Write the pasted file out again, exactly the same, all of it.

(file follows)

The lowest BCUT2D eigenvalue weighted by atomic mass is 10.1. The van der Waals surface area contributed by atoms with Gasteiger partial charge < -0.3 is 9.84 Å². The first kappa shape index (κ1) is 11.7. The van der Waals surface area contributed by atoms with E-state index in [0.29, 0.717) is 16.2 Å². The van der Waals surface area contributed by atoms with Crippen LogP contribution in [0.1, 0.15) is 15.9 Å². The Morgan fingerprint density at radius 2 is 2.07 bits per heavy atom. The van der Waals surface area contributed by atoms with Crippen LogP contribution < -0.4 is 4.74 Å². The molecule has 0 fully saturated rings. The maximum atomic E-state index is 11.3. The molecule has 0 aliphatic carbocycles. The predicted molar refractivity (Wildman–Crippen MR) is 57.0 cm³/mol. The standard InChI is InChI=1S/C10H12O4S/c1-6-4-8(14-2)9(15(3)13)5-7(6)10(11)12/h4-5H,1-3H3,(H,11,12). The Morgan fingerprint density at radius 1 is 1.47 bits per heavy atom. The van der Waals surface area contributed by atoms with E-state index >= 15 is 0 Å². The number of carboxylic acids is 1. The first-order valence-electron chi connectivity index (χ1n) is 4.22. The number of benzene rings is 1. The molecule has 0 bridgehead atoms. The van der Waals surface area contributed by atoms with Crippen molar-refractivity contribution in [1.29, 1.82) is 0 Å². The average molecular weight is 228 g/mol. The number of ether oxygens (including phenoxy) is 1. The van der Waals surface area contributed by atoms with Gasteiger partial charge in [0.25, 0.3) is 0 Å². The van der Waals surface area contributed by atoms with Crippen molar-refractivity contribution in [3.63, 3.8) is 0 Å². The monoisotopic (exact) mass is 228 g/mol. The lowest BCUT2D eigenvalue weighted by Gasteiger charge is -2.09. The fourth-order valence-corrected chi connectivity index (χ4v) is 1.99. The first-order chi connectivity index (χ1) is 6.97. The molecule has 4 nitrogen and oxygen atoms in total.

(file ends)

The lowest BCUT2D eigenvalue weighted by atomic mass is 10.1. The van der Waals surface area contributed by atoms with Gasteiger partial charge < -0.3 is 9.84 Å². The first kappa shape index (κ1) is 11.7. The van der Waals surface area contributed by atoms with E-state index in [0.29, 0.717) is 16.2 Å². The van der Waals surface area contributed by atoms with Crippen LogP contribution in [0.1, 0.15) is 15.9 Å². The Morgan fingerprint density at radius 2 is 2.07 bits per heavy atom. The van der Waals surface area contributed by atoms with Crippen LogP contribution < -0.4 is 4.74 Å². The molecule has 0 fully saturated rings. The maximum atomic E-state index is 11.3. The molecule has 0 aliphatic carbocycles. The predicted molar refractivity (Wildman–Crippen MR) is 57.0 cm³/mol. The standard InChI is InChI=1S/C10H12O4S/c1-6-4-8(14-2)9(15(3)13)5-7(6)10(11)12/h4-5H,1-3H3,(H,11,12). The Morgan fingerprint density at radius 1 is 1.47 bits per heavy atom. The van der Waals surface area contributed by atoms with E-state index >= 15 is 0 Å². The number of carboxylic acids is 1. The first-order valence-electron chi connectivity index (χ1n) is 4.22. The number of benzene rings is 1. The molecule has 0 bridgehead atoms. The van der Waals surface area contributed by atoms with Crippen molar-refractivity contribution in [1.29, 1.82) is 0 Å². The average molecular weight is 228 g/mol. The number of ether oxygens (including phenoxy) is 1. The van der Waals surface area contributed by atoms with Gasteiger partial charge in [0.25, 0.3) is 0 Å². The van der Waals surface area contributed by atoms with Crippen molar-refractivity contribution in [3.63, 3.8) is 0 Å². The monoisotopic (exact) mass is 228 g/mol. The lowest BCUT2D eigenvalue weighted by Gasteiger charge is -2.09. The fourth-order valence-corrected chi connectivity index (χ4v) is 1.99. The first-order chi connectivity index (χ1) is 6.97. The molecule has 4 nitrogen and oxygen atoms in total.